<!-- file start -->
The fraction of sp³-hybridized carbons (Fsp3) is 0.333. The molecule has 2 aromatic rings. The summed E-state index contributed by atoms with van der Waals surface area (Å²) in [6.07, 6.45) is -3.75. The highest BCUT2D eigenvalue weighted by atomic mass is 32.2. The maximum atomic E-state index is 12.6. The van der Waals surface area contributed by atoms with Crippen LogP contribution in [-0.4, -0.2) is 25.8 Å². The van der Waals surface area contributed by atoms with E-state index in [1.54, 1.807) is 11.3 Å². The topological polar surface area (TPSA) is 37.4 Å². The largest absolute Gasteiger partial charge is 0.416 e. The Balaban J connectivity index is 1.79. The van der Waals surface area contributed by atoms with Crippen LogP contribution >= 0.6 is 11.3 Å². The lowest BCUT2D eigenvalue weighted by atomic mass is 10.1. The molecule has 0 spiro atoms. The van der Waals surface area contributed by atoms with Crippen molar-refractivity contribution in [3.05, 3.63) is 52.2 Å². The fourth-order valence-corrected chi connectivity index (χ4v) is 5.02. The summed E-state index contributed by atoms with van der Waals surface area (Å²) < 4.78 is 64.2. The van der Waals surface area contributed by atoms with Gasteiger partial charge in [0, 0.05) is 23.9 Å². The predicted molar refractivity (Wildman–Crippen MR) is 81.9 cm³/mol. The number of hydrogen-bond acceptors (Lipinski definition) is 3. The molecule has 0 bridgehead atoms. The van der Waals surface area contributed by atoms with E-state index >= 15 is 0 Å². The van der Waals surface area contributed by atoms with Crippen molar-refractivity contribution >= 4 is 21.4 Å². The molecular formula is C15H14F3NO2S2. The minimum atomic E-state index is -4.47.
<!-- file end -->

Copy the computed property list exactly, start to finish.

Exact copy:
The fraction of sp³-hybridized carbons (Fsp3) is 0.333. The molecule has 2 aromatic rings. The summed E-state index contributed by atoms with van der Waals surface area (Å²) in [6.07, 6.45) is -3.75. The highest BCUT2D eigenvalue weighted by atomic mass is 32.2. The maximum atomic E-state index is 12.6. The van der Waals surface area contributed by atoms with Crippen LogP contribution in [-0.4, -0.2) is 25.8 Å². The van der Waals surface area contributed by atoms with E-state index in [1.54, 1.807) is 11.3 Å². The topological polar surface area (TPSA) is 37.4 Å². The largest absolute Gasteiger partial charge is 0.416 e. The Balaban J connectivity index is 1.79. The van der Waals surface area contributed by atoms with Crippen LogP contribution >= 0.6 is 11.3 Å². The lowest BCUT2D eigenvalue weighted by atomic mass is 10.1. The molecule has 0 spiro atoms. The van der Waals surface area contributed by atoms with Crippen molar-refractivity contribution in [3.05, 3.63) is 52.2 Å². The fourth-order valence-corrected chi connectivity index (χ4v) is 5.02. The summed E-state index contributed by atoms with van der Waals surface area (Å²) < 4.78 is 64.2. The van der Waals surface area contributed by atoms with Gasteiger partial charge in [0, 0.05) is 23.9 Å². The predicted molar refractivity (Wildman–Crippen MR) is 81.9 cm³/mol. The number of hydrogen-bond acceptors (Lipinski definition) is 3. The molecule has 0 bridgehead atoms. The van der Waals surface area contributed by atoms with E-state index >= 15 is 0 Å². The van der Waals surface area contributed by atoms with Crippen molar-refractivity contribution >= 4 is 21.4 Å². The molecular formula is C15H14F3NO2S2. The minimum atomic E-state index is -4.47.